Polly had been concerned until the scales showed an extra 200 pounds. She patted the coarse hide and added another handful of hay to the tough.
Kifaru let out a snort and continued to chew absently while Polly checked out the rest of her vital signs.
“Is she ready?” Adam’s voice shot over from the other side of the examination room and ended in a round of sniffles.
Polly gave the small rhino another pat before the veterinarian stood. Her knees popped and the small of her back flared. She rubbed absently at the spot through her khaki shirt and rubber glove. She heard Adam take a few steps forward and then sniff and let out a small sneeze.
Polly gave him a tired smile and nodded.
“Would it have been that bad?”
“If our main attraction was too sick for the opening?!” Adam scoffed and wiped his nose again.
“She’s not an attraction,” Polly said, folding her arms.
Adam winced, sneezed and nodded. “I know, I know.” He waved his clipboard apologetically. “Damn allergies get to me you know?”
Polly relaxed her shoulders and managed a smile. “They have medication for that.”
“I’d be drowsy all day,” Adam countered with another sniffle. “It’s not bad when I’m outside. In here…” he sneezed as he waved at the enclosed room and its air thick with hay, pollen and dander.
In the hanging quiet, Kifaru let out a small, almost mournful little cry.
“Ready?” Polly asked the animal rhetorically.
She walked over to the small doorway that led outside, unclasped the latch and heaved it open. Warm rays of sunlight, the scent of grass and the quiet murmurs of a distant crowd gurgled like a stream.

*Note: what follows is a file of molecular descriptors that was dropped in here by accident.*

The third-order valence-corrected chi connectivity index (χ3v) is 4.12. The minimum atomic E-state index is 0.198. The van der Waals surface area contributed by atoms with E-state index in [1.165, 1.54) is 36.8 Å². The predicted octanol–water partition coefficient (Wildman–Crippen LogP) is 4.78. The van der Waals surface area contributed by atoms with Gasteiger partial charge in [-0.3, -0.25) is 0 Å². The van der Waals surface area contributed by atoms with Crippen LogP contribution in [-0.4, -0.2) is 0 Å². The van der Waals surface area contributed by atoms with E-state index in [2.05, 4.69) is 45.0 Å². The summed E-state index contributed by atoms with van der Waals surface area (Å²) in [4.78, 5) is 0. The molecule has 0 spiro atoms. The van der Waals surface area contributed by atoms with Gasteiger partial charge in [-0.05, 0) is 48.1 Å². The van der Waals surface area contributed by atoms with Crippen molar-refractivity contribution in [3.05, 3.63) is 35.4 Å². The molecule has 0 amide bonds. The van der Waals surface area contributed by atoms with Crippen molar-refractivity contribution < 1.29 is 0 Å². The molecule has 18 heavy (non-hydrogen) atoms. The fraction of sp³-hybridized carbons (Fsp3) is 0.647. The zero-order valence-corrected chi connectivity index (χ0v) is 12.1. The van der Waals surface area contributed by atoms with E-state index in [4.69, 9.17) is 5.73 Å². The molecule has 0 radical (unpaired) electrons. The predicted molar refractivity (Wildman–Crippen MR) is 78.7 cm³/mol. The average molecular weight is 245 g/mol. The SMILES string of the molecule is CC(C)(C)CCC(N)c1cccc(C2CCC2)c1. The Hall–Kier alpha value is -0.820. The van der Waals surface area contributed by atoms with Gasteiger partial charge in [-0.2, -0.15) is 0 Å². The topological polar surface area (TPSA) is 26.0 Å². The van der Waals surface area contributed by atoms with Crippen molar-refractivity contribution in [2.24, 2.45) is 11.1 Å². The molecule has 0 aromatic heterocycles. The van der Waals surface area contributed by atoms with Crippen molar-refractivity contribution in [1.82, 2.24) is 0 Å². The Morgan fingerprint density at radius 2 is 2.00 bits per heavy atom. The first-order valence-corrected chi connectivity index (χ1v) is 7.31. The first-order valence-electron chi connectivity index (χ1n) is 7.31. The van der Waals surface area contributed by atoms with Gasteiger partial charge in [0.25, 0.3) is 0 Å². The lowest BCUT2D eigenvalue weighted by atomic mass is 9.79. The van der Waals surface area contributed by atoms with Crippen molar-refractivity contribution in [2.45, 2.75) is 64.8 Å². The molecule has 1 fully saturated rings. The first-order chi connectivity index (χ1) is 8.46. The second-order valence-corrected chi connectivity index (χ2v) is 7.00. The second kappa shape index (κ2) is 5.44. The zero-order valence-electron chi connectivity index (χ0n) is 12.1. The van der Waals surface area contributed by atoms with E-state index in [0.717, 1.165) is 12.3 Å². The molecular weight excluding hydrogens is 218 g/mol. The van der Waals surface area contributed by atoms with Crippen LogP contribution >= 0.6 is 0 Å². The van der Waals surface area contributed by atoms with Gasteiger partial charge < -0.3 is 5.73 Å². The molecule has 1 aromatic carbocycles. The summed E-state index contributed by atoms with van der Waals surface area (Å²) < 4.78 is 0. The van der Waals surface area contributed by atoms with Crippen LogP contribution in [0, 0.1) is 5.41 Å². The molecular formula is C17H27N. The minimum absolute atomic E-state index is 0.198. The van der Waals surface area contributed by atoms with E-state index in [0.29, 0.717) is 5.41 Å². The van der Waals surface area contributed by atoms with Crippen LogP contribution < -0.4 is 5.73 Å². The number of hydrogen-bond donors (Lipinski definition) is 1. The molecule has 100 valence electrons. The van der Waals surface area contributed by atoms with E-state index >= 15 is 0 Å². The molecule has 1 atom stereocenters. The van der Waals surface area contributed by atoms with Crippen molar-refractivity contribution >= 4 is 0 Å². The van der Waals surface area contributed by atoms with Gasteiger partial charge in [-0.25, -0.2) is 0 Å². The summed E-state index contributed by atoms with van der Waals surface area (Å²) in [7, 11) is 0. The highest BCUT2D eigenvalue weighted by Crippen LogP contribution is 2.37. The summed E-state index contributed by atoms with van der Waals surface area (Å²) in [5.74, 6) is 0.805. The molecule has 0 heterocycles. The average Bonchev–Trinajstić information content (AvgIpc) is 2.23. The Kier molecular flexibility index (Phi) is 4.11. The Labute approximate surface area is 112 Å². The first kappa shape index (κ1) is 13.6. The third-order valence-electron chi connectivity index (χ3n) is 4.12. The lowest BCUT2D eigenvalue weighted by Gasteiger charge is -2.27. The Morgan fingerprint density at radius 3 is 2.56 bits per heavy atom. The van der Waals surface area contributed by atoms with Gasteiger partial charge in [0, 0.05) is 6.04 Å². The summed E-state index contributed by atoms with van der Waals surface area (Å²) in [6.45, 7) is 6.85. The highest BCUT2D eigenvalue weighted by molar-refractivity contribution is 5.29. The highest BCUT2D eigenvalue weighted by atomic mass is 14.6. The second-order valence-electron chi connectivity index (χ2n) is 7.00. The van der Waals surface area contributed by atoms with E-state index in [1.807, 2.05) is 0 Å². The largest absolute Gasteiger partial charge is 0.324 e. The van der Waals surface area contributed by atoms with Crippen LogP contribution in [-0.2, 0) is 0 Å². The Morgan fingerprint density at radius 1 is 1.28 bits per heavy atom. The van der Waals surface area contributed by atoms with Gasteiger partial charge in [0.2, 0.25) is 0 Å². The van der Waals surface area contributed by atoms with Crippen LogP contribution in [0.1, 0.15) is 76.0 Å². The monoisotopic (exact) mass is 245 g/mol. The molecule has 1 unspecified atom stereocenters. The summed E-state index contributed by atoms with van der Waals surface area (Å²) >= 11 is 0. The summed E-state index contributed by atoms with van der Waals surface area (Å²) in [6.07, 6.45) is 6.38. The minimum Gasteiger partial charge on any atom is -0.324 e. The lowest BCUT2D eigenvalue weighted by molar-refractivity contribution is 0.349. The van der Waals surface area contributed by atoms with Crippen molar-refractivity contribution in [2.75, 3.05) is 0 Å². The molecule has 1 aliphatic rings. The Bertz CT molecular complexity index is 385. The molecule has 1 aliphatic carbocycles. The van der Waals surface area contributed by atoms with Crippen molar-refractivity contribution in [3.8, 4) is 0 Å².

Kifaru trundled forward tentatively at first. She let out another call. Through the small opening a deeper rumble sounded. The flakes of hay on the ground jumped with heavy steps.
The little rhino quickened to a trot and lumbered through the doorway.
Polly squatted down to peer after the animal.
The small gray body had closed in on her mother. The larger rhino seemed to glare at the opening for a moment. Then she gathered her calf and together they made their way down the sloping green of their enclosure.
“Where are they heading?” asked Adam.
“Towards the viewing area actually.”
“Maybe,” Polly said, standing and letting the doorway close once more. “They’ll go where they want to.”
“I know, but it would really help if they were at least visible to our visitors.”
Polly shook her head and stripped off her gloves. “You should explain it to them. Perhaps they’ll be more accommodating if they understood your budget concerns.”
“Polly.” Adam’s reddened eyes glared at her and her dry humor.
She raised her shed gloves in defeat. “I’m just glad she’s healthy and with her mom. Everything else…” Polly shrugged.
“Everything else keeps us employed,” countered Adam.
“Well, how about this.” Polly patted his shoulder and guided them out of the examination room. “You worry about people coming through the gates and I’ll worry about the animals they’re coming to see.”
Adam scrubbed at his nose and inhaled a fresh breath as they walked down the back corridor along the edge of the enclosure. He shook his head.
“I think that deal’s a little lopsided.”
Polly laughed and shrugged. She pulled another tissue from her pocket and handed it over.